Load limits and old bridges | AspenTimes.com

Load limits and old bridges

Tim Willoughby
Aspen Times Weekly
Aspen, CO Colorado

Willoughby CollectionA "rod mill" destined for the Midnight Mine, carried on a four-wheel-drive Coleman truck, was likely the heaviest load ever to cross Pitkin County's bridges in 1930.

When I began driving, Pitkin County posted its bridge load-limits in tons. I drove a very heavy Buick, but paid little attention to the signs until my father told me about his 1930 journey from Denver to Aspen. At first his story intrigued me just because of the chosen route. There was no Vail Pass in those days. There was no Eisenhower Tunnel, either. My interest increased further when he told me about his bridge crossings.

The Midnight Mine constructed a mill in 1930. The company had spent a dozen years tunneling and exploring along the Castle Creek fault line between Queens Gulch and the Little Annie Basin. The mine workings eventually connected, at a lower level, to an ore vein that had been a major producer decades before. Sufficient silver was found there to warrant building a modern mill.

The new multi-story mill housed crushing machines that reduced rock to powder. It held flotation vats that separated minerals from waste. Miners and mules pulled tons of ore through the two-mile tunnel, exiting into Queens Gulch. They unloaded onto a conveyor belt that carried the ore to the top of the building. Gravity guided the material through various processing stages as it passed to the bottom of the mill.

Most of the mill’s machinery was assembled at the site. The accumulated parts weighed tons, but no single part weighed more than what several men could carry – except for the rod mill. The cylindrical-shaped rod mill, about the size of a septic tank, was manufactured in Denver from very thick cast iron. Packed with iron rods, it weighed tons.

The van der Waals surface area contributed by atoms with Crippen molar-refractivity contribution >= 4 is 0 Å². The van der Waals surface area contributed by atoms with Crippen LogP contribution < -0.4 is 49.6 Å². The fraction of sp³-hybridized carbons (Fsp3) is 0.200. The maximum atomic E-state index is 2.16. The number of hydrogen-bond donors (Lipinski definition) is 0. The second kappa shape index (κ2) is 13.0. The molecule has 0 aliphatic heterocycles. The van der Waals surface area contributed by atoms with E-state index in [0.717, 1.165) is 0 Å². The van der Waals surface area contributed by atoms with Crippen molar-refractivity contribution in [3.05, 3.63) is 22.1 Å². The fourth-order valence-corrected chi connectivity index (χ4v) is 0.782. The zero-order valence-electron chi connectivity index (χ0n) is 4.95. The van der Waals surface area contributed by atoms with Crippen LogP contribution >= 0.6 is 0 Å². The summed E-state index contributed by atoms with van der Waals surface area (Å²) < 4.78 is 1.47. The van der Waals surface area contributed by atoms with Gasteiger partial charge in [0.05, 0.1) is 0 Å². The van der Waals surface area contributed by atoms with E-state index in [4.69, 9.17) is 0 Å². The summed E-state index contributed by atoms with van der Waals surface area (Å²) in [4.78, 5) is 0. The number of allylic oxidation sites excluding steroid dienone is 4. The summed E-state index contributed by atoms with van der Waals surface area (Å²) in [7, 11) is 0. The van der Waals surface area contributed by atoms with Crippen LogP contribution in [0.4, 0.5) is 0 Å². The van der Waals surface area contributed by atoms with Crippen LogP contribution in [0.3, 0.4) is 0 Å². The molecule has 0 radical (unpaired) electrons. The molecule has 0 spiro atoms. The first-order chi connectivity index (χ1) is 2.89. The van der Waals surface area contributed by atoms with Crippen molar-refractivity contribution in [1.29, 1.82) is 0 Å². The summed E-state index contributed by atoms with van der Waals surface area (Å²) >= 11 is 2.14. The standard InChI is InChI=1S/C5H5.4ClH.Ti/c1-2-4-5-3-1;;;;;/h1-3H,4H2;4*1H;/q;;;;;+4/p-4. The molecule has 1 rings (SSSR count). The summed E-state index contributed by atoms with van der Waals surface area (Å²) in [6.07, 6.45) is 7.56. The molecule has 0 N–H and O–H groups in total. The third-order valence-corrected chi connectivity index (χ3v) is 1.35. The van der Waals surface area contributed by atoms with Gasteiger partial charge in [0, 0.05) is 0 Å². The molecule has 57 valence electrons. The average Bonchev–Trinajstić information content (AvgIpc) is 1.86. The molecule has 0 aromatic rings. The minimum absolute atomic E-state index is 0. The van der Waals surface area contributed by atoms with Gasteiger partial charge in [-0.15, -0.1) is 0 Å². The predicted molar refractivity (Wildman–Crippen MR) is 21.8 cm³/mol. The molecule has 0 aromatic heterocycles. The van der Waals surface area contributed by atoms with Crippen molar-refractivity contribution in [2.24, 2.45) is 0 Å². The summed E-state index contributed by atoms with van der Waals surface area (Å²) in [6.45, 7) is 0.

The Midnight operators decided to haul it to Aspen from Denver on their four-wheel-drive Coleman truck, rather than have it shipped by rail. That way, once it arrived in Aspen, they would not have to find a way to transfer the heavy load from the rail car to a truck. My father had relished driving that Coleman from Chicago to Aspen after it was purchased; now he was assigned the less-enjoyable task of fetching the rod mill.

The Coleman truck was designed to haul heavy loads and to climb steep grades with its four-wheel-drive and low gear ratios. Tough as a truck could be, it was made from thick steel, packing more mass than most other vehicles of the time. The combined weight of the truck plus the rod mill could easily collapse Colorado’s bridges, many of which were built in the horse-and-buggy days. Father approached every bridge with suspicion. He paused to complete a visual inspection beneath every structure. When bridges appeared to be clearly insufficient, he backtracked to find an alternate route. But there were only so many roads to choose from when traveling from Denver to Aspen.

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Fortunately, the journey occurred in late fall, when stream levels were their lowest. Instead of crossing on a questionable bridge, he sometimes chose to ford the stream slowly, hoping he would not get stuck. Some bridges presented only one way forward: crossing the dubious bridge.

A mental debate ensued: Would it be better to roar quickly across the bridge or creep across it carefully? Father took the youthful approach: “just drive like hell.” Father was too focused on speeding across to notice, but his accomplice, Benny Smith, who would be stationed at each bridge’s edge, reported significant roadbed bowing during several crossings.

Spilling a pile of cast iron into a stream would have been embarrassing, but destroying a bridge would have been a costly catastrophe. The bridges held.

The last leg of the journey reached from Castle Creek up Queens Gulch to the mine. The company constructed a new road for the mill. The old road that traveled up the bottom of the gulch was too steep for trucks with loads. The new road incorporated switchbacks, especially near the mill building. One of the switchbacks turned with a radius that was too tight for the Coleman truck. The driver had to start the turn on a steep grade, then back up a few feet, turn a little more, and repeat that maneuver several times before continuing up the road. That nerve-racking turn with the rod mill was accomplished with the aid of several foot soldiers who jammed blocks of wood behind the wheels to prevent the truck from going out of control during the downhill backing. Denver to the Midnight – three days.

Even now, I seldom drive past those bridge load-limit signs without hesitating, at least mentally, before crossing.

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